Upcycling is a bit of a buzzword these days, but the concept is nothing new to the cruising sailor. While traditional recycling involves breaking down used products to create new raw materials (think old water bottles made into a new fleece vest), upcycling refers to the creative reuse of an item without so much processing (more along the lines of a table made from an old door). To make it on the open ocean, you have to be creative and frugal. When time, space and resources are all under limitations, it is the “waste not, want not” attitude that often wins. We put the theory into practice after blowing out our mainsail, and before all was said and done, we had plenty of nifty new items — a boom tent, bug screen and tote bags — to show for it.
We ripped our main one dark and rainy night while heaved to off the Pacific island of Niue, waiting for enough light to make a safe approach. We jibed and I heard a soft tearing sound, like someone pulling apart well-worn Velcro. When I looked up, I found a small piece of the main hanging from the headboard, attached to the rest of the sail by only the leech line. It had ripped from leech to luff above the third reef point, and there was nothing to do but stow it until we were safely in port the next day. After we checked in, cleaned up and had a hot meal, I dug out my sewing machine and tackled the repair. I was able to fashion a patch out of Sunbrella, and our deeply scarred sail carried us another four months and 1,500 nautical miles until we stopped in Fiji for the season. Although my Band-Aid solution worked, it was obvious that it wasn’t a permanent fix; a new mainsail was definitely on the Christmas list.
After we trialed our new main to make sure it fit properly, I looked for a spot to store the old one, planning to keep the damaged sail as an emergency backup. All I found was the settee in the main saloon. Keeping it as a spare was not an option. The majority of the sail was in good condition; in fact, besides the patch job, there was very little wear. As I sat looking at the great heap of sail that threatened to take over the cabin, it occurred to me that it had already been upcycled; a sailmaker had cut down and customized a much larger sail for the previous owner. It seemed like a waste to throw away all that sailcloth just because we didn’t have space to store it. My mind began to churn with possibilities. If it was no longer a sail, what could it be turned into?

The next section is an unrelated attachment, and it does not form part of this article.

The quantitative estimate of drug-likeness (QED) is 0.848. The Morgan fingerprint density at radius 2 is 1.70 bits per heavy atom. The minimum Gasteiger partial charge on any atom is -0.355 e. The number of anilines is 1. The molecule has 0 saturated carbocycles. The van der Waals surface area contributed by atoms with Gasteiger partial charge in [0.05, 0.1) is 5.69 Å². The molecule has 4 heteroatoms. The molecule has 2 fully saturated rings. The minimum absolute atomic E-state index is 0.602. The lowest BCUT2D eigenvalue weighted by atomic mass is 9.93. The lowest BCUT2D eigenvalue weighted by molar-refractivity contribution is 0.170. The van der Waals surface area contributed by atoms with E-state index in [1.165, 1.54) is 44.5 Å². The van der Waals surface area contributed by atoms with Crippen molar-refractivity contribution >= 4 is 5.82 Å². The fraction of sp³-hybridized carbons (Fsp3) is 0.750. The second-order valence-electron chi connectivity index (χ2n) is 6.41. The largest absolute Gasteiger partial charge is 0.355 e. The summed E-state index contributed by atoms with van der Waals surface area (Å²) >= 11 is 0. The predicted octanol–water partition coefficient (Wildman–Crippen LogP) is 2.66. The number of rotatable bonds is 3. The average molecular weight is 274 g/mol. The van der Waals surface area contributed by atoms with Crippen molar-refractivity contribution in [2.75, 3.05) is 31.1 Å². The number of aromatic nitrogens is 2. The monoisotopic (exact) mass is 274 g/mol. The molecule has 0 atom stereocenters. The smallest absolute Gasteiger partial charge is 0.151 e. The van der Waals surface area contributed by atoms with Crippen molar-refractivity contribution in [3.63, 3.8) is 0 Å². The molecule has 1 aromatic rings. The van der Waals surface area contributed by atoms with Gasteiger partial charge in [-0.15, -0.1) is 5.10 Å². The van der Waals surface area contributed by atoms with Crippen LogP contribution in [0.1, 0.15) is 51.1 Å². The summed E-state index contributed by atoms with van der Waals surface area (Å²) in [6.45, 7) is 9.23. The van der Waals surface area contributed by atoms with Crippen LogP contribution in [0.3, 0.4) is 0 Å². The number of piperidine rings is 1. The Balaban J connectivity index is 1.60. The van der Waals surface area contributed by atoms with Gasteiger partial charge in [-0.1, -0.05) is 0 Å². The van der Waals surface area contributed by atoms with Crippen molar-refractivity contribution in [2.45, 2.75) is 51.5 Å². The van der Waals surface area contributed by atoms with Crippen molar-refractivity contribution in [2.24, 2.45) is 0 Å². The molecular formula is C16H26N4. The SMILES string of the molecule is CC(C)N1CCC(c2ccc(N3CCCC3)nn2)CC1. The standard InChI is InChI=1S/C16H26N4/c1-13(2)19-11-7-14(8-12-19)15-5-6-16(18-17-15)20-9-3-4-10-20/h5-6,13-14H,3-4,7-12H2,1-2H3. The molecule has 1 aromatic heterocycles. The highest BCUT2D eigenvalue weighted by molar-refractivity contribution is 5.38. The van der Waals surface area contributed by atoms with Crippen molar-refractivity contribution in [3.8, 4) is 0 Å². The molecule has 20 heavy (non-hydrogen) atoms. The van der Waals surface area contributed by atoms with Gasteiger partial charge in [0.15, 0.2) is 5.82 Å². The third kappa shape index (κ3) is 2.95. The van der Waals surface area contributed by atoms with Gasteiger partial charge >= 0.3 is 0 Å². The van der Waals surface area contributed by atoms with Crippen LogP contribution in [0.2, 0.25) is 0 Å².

At the time we were on the hard for the cyclone season, and I was living aboard. The season is full of glaringly sunny days punctuated with heavy rainfall. Without the cooling insulation of water surrounding the keel, the cabin was hot and humid. When it rained, I spent my days cooped up inside, all the hatches dogged and the air fetid and still. Enough material sat in front of me to sew a boom tent and an awning for the foredeck. I would have shade from the sun, and only during the heaviest rainfall would I have to close the hatches. Life on the hard was starting to look a little easier.
Sails, like all equipment, eventually need to be replaced, but major damage doesn’t have to take the wind out of your sails forever. With a little imagination, not only can you get a return on your investment, but, more important, you can save most of the material from ending up in the landfill. Next time you’re ready to change out your old sails, consider giving them a second chance by sewing new life into them.
Made for the Shade
A boom tent is a basic rectangle, an easy project to start with. Here’s how I went about it:
- To determine the width of the boom tent, I measured the distance between the center of the boom and the bottom wire on the lifelines and multiplied by two. The length was simply the length of the boom itself. We have an aluminum toerail that I planned to use to tie and tension the tent once I laid it over the boom, but I needed strong points in the boom tent to attach the tie-downs.
- Starting from the tack, I measured the needed length along the luff of the sail. By incorporating the grommets that were at regular intervals along the luff (and removing the slugs), I already had strong points on one side of the boom tent to use for tie-downs.
- I measured the width of the tent out from the luff and marked a dot every foot or so. By connecting the dots with a straight edge, I had a cut mark for the other side of the tent.
- After double-checking my measurements, I made the cut and hemmed the raw edge. This particular sail had a fairly flat cut, so I simply used the foot of the sail as the other short end, with the added bonus that the large grommet at the tack worked as a strong tie-down point.
- I now had three edges of my big rectangle complete. The clew had too much reinforcement to do much with (quite heavy and near impossible to sew), so I cut it off, effectively squaring off the fourth side.